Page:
Waikato-Tainui traces its roots back to the intrepid voyagers who traversed the oceans on the Tainui waka from Hawaiki to Aotearoa some 700 years ago.

Captained by Hoturoa, the Tainui waka made landfall in Kaawhia and its descendants extended their reach to form the four principal tribes of Tainui: Waikato, Hauraki, Ngaati Maniapoto and Ngaati Raukawa. Today, Waikato-Tainui is made up of more than 64,500 iwi members affiliating to 68 marae from 33 hapuu.

Kiingitanga

The Kiingitanga – a movement to create a unified Maaori nation – was formed after consultation among the tribes of Aotearoa. In 1858 Pootatau Te Wherowhero, ariki of Waikato, was chosen by the tribes of Aotearoa to become the first Maaori king.

Kiingi Pootatau, like many chiefs of his time, became convinced that unity under the umbrella of the Kiingitanga was the most effective way to protect Maaori lands and to help protect tribal structures and customs from the impact of Paakeha practices and beliefs.

In 1860 Kiingi Pootatau died and was succeeded by his son, Matutaera Pootatau Te Wherowhero – more commonly known as Tawhiao. His reign lasted 34 years and would see the most turbulent era of Maaori-European relations.

During the reign of Kiingi Tawhiao, the New Zealand Settlements Act 1863 was passed, which provided for military settlements to be established on confiscated land. Following enactment of this law, British troops crossed the Mangataawhiri Stream and advanced into the Waikato provoking war. This invasion triggered the confiscation, known as raupatu, of more than 1.2 million acres of Waikato land and caused catastrophic economic, social and cultural loss to Waikato.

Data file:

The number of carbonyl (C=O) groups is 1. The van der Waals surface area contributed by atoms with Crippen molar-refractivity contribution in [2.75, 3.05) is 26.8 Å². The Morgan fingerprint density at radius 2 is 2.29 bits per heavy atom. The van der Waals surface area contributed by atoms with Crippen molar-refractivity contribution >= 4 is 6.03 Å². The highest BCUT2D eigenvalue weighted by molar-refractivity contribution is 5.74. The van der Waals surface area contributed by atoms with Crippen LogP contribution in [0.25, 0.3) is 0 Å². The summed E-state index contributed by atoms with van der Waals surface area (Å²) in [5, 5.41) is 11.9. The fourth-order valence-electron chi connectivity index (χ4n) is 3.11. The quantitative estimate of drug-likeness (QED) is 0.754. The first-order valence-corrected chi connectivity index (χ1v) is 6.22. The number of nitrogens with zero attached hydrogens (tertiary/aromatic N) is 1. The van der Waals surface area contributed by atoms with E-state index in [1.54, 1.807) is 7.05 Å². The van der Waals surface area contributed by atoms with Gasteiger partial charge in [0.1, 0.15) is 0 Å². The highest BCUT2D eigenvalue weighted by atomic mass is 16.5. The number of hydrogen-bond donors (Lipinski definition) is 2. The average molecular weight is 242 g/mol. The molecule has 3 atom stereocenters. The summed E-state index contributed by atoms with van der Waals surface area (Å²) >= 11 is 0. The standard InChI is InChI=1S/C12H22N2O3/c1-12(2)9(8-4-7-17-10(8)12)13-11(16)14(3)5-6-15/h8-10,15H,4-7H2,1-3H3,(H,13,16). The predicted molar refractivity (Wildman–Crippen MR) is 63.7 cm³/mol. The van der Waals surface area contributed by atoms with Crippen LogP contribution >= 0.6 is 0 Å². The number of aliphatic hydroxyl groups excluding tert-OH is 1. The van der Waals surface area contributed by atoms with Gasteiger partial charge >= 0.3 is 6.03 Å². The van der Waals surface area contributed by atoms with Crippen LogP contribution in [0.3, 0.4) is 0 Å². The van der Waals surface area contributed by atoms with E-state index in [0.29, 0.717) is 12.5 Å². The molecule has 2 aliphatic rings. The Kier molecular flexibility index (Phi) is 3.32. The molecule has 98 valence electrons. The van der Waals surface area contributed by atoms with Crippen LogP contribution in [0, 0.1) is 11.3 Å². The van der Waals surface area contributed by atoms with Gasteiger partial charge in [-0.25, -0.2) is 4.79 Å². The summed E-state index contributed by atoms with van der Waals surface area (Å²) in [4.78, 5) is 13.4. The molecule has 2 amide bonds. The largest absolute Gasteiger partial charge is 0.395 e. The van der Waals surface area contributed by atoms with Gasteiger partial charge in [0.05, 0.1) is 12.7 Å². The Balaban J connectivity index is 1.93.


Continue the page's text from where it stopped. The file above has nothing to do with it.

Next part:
Raupatu

The search for redress and justice for raupatu spanned more than 125 years and in 1995 Waikato-Tainui became the first iwi to settle its grievances with the Crown. The 1995 Waikato Raupatu Claims Settlement Act provided the foundations upon which the tribe could establish itself to progress the cultural, social and economic advancement of its people.

A Deed of Settlement for the Waikato River was also signed in 2008. The Waikato River Settlement supports work to restore and protect the health and wellbeing of the Waikato River for future generations.

Waikato-Tainui still has outstanding claims over the West Coast Harbours, and Wairoa and Maioro land blocks.